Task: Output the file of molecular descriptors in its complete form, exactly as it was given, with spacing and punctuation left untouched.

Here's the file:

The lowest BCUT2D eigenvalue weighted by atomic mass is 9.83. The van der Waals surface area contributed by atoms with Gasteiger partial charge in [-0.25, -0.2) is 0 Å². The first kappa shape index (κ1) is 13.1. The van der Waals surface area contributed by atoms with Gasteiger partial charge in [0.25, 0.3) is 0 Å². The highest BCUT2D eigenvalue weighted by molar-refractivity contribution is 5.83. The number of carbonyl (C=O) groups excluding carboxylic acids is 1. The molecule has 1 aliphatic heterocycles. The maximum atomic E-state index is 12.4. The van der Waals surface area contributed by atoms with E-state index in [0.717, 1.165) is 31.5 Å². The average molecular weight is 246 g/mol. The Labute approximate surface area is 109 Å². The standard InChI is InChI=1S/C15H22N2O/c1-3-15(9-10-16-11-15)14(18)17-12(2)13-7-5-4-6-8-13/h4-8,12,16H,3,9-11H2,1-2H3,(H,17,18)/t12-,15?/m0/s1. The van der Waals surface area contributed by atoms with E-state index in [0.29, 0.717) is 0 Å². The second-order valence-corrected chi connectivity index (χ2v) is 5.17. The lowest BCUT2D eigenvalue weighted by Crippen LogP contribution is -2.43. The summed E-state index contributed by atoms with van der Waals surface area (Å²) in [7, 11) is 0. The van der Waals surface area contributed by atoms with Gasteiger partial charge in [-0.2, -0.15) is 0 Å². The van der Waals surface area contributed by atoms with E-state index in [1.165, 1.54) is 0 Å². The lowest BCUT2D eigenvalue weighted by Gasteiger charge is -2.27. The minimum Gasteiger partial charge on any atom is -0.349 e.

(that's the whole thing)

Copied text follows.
The lowest BCUT2D eigenvalue weighted by atomic mass is 9.83. The van der Waals surface area contributed by atoms with Gasteiger partial charge in [-0.25, -0.2) is 0 Å². The first kappa shape index (κ1) is 13.1. The van der Waals surface area contributed by atoms with Gasteiger partial charge in [0.25, 0.3) is 0 Å². The highest BCUT2D eigenvalue weighted by molar-refractivity contribution is 5.83. The number of carbonyl (C=O) groups excluding carboxylic acids is 1. The molecule has 1 aliphatic heterocycles. The maximum atomic E-state index is 12.4. The van der Waals surface area contributed by atoms with E-state index in [0.717, 1.165) is 31.5 Å². The average molecular weight is 246 g/mol. The Labute approximate surface area is 109 Å². The standard InChI is InChI=1S/C15H22N2O/c1-3-15(9-10-16-11-15)14(18)17-12(2)13-7-5-4-6-8-13/h4-8,12,16H,3,9-11H2,1-2H3,(H,17,18)/t12-,15?/m0/s1. The van der Waals surface area contributed by atoms with E-state index in [0.29, 0.717) is 0 Å². The second-order valence-corrected chi connectivity index (χ2v) is 5.17. The lowest BCUT2D eigenvalue weighted by Crippen LogP contribution is -2.43. The summed E-state index contributed by atoms with van der Waals surface area (Å²) in [7, 11) is 0. The van der Waals surface area contributed by atoms with Gasteiger partial charge in [-0.2, -0.15) is 0 Å². The van der Waals surface area contributed by atoms with E-state index in [1.165, 1.54) is 0 Å². The lowest BCUT2D eigenvalue weighted by Gasteiger charge is -2.27. The minimum Gasteiger partial charge on any atom is -0.349 e.